<http://www.cisco.com/univercd/cc/td/doc/product/software/ios120/120newft/120limit/120s/120s21/pplb.htm#wp1027122>

'Per-Destination and Per-Packet

Per-destination load balancing allows the router to distribute packets based on the destination address, and uses multiple paths to achieve load sharing. Packets for a given source-destination host pair are guaranteed to take the same path, even if multiple paths are available. For example, given two paths to the same network, all packets for destination1 on that network go over the first path, all packets for destination2 on that network go over the second path, and so on. Per-destination load balancing is enabled by default when you start the router, and is the preferred load balancing for most situations.

Per-packet load balancing allows the router to send successive data packets over paths without regard to individual hosts or user sessions. It uses the round-robin method to determine which path each packet takes to the destination. With per-packet load balancing enabled, the router sends one packet for destination1 over the first path, the second packet for (the same) destination1 over the second path, and so on. Per-packet load balancing ensures balancing over multiple links.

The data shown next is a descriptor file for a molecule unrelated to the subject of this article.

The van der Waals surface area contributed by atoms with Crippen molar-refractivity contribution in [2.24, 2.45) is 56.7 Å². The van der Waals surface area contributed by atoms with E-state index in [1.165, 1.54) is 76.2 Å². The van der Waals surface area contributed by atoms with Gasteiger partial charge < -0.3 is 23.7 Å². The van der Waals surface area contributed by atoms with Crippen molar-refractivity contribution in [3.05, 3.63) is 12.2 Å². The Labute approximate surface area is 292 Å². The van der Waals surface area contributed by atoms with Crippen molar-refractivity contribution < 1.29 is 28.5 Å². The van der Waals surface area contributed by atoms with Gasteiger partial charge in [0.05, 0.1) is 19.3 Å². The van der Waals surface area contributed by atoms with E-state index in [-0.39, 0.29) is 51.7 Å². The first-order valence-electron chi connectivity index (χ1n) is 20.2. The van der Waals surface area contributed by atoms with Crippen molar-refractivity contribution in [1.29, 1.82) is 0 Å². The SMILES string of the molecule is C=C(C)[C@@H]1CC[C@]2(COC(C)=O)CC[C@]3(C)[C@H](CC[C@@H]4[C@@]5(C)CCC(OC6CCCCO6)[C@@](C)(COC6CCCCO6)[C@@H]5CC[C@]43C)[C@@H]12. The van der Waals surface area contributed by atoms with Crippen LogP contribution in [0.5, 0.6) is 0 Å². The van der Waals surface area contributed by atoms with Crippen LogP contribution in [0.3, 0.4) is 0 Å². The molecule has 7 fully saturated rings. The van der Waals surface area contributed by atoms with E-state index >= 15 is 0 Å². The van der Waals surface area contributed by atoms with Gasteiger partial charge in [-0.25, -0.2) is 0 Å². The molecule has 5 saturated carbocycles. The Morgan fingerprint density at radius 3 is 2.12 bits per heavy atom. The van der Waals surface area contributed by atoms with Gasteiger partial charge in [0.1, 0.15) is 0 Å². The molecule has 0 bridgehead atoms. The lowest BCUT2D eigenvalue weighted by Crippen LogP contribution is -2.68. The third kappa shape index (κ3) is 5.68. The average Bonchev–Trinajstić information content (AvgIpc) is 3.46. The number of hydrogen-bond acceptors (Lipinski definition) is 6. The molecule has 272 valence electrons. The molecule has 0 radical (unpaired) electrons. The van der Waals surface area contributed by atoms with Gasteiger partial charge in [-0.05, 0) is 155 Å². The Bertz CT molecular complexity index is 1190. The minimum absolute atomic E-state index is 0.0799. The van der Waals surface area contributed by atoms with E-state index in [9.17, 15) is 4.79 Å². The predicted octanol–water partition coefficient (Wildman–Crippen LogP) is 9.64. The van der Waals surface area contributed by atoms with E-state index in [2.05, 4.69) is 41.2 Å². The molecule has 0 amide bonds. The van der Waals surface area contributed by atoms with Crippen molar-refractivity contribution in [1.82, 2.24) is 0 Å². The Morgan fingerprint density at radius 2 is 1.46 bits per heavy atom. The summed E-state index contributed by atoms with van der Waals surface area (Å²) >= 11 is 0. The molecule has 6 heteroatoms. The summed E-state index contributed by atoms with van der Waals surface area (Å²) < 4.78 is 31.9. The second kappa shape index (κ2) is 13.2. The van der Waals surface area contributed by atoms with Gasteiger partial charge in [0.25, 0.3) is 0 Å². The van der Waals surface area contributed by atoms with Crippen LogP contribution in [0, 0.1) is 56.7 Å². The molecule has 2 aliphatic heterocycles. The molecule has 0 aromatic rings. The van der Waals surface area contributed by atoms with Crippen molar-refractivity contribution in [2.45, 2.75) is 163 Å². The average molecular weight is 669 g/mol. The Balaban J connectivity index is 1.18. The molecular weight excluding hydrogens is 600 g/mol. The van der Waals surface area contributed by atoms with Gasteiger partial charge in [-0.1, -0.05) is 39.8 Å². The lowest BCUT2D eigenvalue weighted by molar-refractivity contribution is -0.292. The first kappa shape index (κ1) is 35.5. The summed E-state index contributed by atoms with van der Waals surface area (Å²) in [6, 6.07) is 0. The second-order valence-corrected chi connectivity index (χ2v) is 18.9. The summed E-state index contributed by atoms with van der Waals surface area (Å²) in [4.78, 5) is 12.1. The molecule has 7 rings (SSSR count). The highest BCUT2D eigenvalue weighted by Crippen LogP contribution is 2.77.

Although path utilization with per-packet load balancing is beneficial, packets for a given pair of source-destination hosts might take different paths. This means that per-packet load balancing can introduce reordering of packets. This load balancing method would be inappropriate for certain types of data traffic (such as voice traffic over IP) that depend on packets arriving at the destination in sequence.

Use per-packet load balancing to ensure that a path for a single source-destination pair does not get overloaded. If the bulk of data passing through parallel links is for a single pair, per-destination load balancing overloads a single link while other links have very little traffic. Enabling per-packet load balancing allows you to use alternate paths to the same busy destination. '

please rate the post if it helps.

hth,

Ajaz

prima.ramadhan Thu, 01/28/2010 - 01:28

Hi Ajaz,

I noticed this problem on my router. I use 3 links routed using OSPF, but the utilization is not the same, moreover the difference is very significant. I have one link utilized upto 650 Mbps, while the other two are just 330 Mbps and 130 Mbps. Do you know how to make them more balanced? I am using Cisco 7609 running IOS SRD2a on ES20-GE-3CXL. Actually I tried to change the load balance setting to per-packet, but unfortunately, the command is not there. I also wanted to try to not using CEF, but I remembered that it is impossible as I am running MPLS on my network. Is there any solution to my problem?

Regards,

Prima